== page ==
Others who have been rumored as viable candidates are IT industry executives, and most are either current or former high-ranking Microsoft executives.
They include Satya Nadella, executive vice president of Microsoft's Cloud and Enterprise Division, Kevin Turner, the company's COO, who was CIO at Walmart and CEO of Sam's Club, and Stephen Elop, Nokia CEO and former division president at Microsoft who is due to return to Redmond when Microsoft's acquisition of Nokia's smartphone business is completed.
In addition to Nadella, other top Ballmer lieutenants who have been said to be in the running include Operating Systems Engineering Group leader Terry Myerson; Devices and Studios Engineering Group chief Julie Larson-Green; Applications and Services Engineering Group leader Qi Lu; marketing head Tami Reller; and Tony Bates, the former Skype president who was just named leader of the Business Development and Evangelism Group.
"There are good leaders inside of Microsoft and it's too early for anyone to assume that there are no viable internal candidates to succeed Ballmer," Forrester's Johnson said. "Nadella is a standout."
Besides Elop, other former Microsoft top executives who have been mentioned include Kevin Johnson, who is retiring as Juniper Networks CEO, and Paul Maritz, the former VMware CEO.
Among outsiders, the names of Sheryl Sandberg, Facebook's COO, and Jon Rubinstein, who played a key part in Apple's iPod development and later became CEO of Palm before it was sold to HP, have figured. Rubinstein is now a board director at Qualcomm. Another outsider being mentioned is Mike Lawrie, CEO and President of IT services provider CSC.
"There seem to be lots of names being bandied about," said industry analyst Jack E. Gold from J. Gold Associates. "I honestly don't think anyone knows at this point who is on the board's radar, nor what the rankings look like."
Gold, who doesn't think the board is in a hurry to pick a replacement, views Elop as a top candidate, and believes that a Microsoft insider will most likely be chosen, even if that's not the ideal route to take.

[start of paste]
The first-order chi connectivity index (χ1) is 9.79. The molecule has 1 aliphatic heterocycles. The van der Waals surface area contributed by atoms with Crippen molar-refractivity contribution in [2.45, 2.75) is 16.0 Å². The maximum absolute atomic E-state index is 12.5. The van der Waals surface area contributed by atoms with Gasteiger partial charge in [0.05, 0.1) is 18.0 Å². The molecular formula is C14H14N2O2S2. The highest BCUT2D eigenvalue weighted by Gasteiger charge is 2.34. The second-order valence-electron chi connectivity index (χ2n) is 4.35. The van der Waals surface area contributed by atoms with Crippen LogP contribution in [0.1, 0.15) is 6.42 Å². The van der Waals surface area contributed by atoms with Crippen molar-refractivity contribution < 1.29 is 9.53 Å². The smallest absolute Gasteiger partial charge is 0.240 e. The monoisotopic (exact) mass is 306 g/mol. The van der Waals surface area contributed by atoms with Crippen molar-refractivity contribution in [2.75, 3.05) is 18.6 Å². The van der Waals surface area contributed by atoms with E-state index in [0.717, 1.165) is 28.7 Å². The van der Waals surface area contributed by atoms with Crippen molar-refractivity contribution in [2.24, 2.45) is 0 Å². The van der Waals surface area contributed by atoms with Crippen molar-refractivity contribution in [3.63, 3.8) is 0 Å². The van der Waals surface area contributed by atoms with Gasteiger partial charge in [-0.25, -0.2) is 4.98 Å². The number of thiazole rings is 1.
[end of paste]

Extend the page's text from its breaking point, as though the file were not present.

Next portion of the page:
"They need some new thinking and new strategies coming out of the leadership. A shakeup along those lines -- even more than Ballmer did a few months back -- would likely make sense, but I'm not confident that it will play out that way," Gold said via email.
Ballmer announced in late August that he would retire at some point in the next 12 months. Ballmer's decision stunned the industry because his retirement hadn't been expected for another several years, and certainly not a month after unveiling a broad restructuring of the company.
A week after Ballmer's retirement announcement, Microsoft announced that it had signed a "cooperation agreement" with ValueAct Capital, one of its biggest investors, that gave the investment firm the right to appoint its president to Microsoft's board. Many observers speculated at the time that Ballmer decided to retire in order to appease ValueAct and avoid a proxy fight. One of the biggest knocks against Ballmer has been that Microsoft's stock price has been stagnant during his 13-year stint as CEO.
Juan Carlos Perez covers enterprise communication/collaboration suites, operating systems, browsers and general technology breaking news for The IDG News Service. Follow Juan on Twitter at @JuanCPerezIDG.